It seems to be now that the formula for Will Ferrell movies are a mix of a basic loose premise and another actor or comedian to pair him up with. At the end of March he led Get Hard with Kevin Hart which was about a white collar criminal getting taught how to be ready for prison. Guess what? It was awful. For his next theatrical release with him leading he reteams with Mark Wahlberg for Daddy’s Home, a step-dad versus real dad comedy. The plot description is literally as short as that. Heck, the pitch was probably exactly that. It really kind of sours how good their first team up The Other Guys was.
I remember watching a South Park episode called “Awesome-O” a number of years back where Cartman disguised as a robot who gave out Adam Sandler movie plot ideas, parodying how he makes his films. I feel like this is just a heightened for hilarity version of the truth and it definitely applies to the crap Ferrell has churned out in 2015. He has become a parody of himself and he’s a movie or two away from dropping to Sandler’s level. Daddy’s Home might accelerate it a bit as he shoehorns in every single “Ferrell-ism” possible in ninety minutes.
The movie is about Brad (Ferrell) who lives to be a great dad to his two step-kids, the children of his new wife Sarah (Linda Cardellini). Always battling that mountain of “You’re not my Dad,” Brad waits for that special moment when the kids finally accept him and embrace him. Instead, they get a phone call from Sarah’s ex-husband Dusty (Wahlberg), who doesn’t know she’s seeing Brad. Immediately, Dusty says he’s coming to visit the kids.
From here on out we get a competition of who’s the better dad as the sweetheart Brad tries to win over the kids affection from the manipulative games that Dusty plays. Dusty enforces his alpha male dominance in every way, while still playing the nice guy towards Brad. There is really a limited plot in this one, so it’s best not to tell anymore and unfortunately, unlike The Other Guys, the Ferrell/Wahlberg chemistry isn’t anywhere to be found in this one.
The funnier moments come when Brad gets unsolicited and horrible advice from his boss (Thomas Haden Church), which is usually a backwards story about him being a blindly aloof idiot in one of his numerous marriages. The only other passable moments come from comedian Hannibal Buress, who plays Griff, a handyman that Dusty talks Brad into firing. The result ends up labeling Brad as a racist and strengthens a friendship between Griff and Dusty. I say this is all passable but not worthy of your time or money.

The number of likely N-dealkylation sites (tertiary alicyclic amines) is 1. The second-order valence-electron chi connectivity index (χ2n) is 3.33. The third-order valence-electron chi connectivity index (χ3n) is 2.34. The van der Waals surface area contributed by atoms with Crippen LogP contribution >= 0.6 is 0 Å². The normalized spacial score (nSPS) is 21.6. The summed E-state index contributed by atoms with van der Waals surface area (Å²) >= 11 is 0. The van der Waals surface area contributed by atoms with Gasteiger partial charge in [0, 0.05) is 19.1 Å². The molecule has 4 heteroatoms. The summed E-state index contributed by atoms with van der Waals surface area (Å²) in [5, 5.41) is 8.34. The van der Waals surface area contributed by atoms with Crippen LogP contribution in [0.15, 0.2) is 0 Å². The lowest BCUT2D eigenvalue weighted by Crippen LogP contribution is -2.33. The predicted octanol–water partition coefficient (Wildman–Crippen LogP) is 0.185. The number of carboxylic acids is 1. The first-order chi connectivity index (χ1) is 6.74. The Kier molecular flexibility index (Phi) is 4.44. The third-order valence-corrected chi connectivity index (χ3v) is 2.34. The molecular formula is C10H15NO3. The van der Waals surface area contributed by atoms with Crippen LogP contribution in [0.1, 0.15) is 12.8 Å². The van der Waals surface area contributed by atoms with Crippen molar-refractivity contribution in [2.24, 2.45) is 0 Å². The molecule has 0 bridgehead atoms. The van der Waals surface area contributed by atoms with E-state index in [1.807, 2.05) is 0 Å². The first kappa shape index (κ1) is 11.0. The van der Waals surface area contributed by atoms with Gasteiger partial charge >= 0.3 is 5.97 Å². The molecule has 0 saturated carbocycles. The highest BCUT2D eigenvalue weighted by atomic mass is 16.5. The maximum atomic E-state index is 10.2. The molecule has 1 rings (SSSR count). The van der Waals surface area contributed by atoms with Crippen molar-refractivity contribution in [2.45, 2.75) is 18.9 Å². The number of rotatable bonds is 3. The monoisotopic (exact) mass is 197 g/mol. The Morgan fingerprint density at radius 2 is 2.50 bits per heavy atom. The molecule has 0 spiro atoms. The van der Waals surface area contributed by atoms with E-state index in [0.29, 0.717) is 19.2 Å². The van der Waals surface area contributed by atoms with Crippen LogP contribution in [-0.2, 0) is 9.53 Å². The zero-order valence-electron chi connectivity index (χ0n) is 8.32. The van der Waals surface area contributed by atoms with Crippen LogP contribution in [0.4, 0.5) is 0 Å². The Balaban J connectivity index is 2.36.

This whole film seems to be made in a rush. Director Sean Anders has films on his resume that I’ve been satisfied with. Sex Drive was a fun little road trip comedy, the gag reel cut is actually an interesting watch on DVD, and That’s My Boy is an Adam Sandler film that has an insanity to it that must be seen to be believed. I feel dirty now that I’ve recommended a Sandler film but it’s within a Ferrell review so there’s already a level of griminess. The point is Anders does nothing to elevate this film beyond the terrible and limiting premise. It’s the lowest and easiest jokes possible, consistently aiming for low hanging fruit.
As an audience that has seen a lot when it comes to comedy, Daddy’s Home is a stale and low laugh garnering pay cheque for these two formally bankable stars. This film is probably the worst film opening on Christmas Day (pending my screening of the Point Break remake) and would likely ruin your holiday like getting coal in your stocking. It seems like the learning curve of studios putting out garbage like this is very, very slow and I expect more like this in 2016. For a reviewer it’s a bit like being pelted with bean bags of mediocrity that we have to grade while licking our wounds. This is the only good part, when I get to say that Daddy’s Home gets a one out of five. Now I feel justified.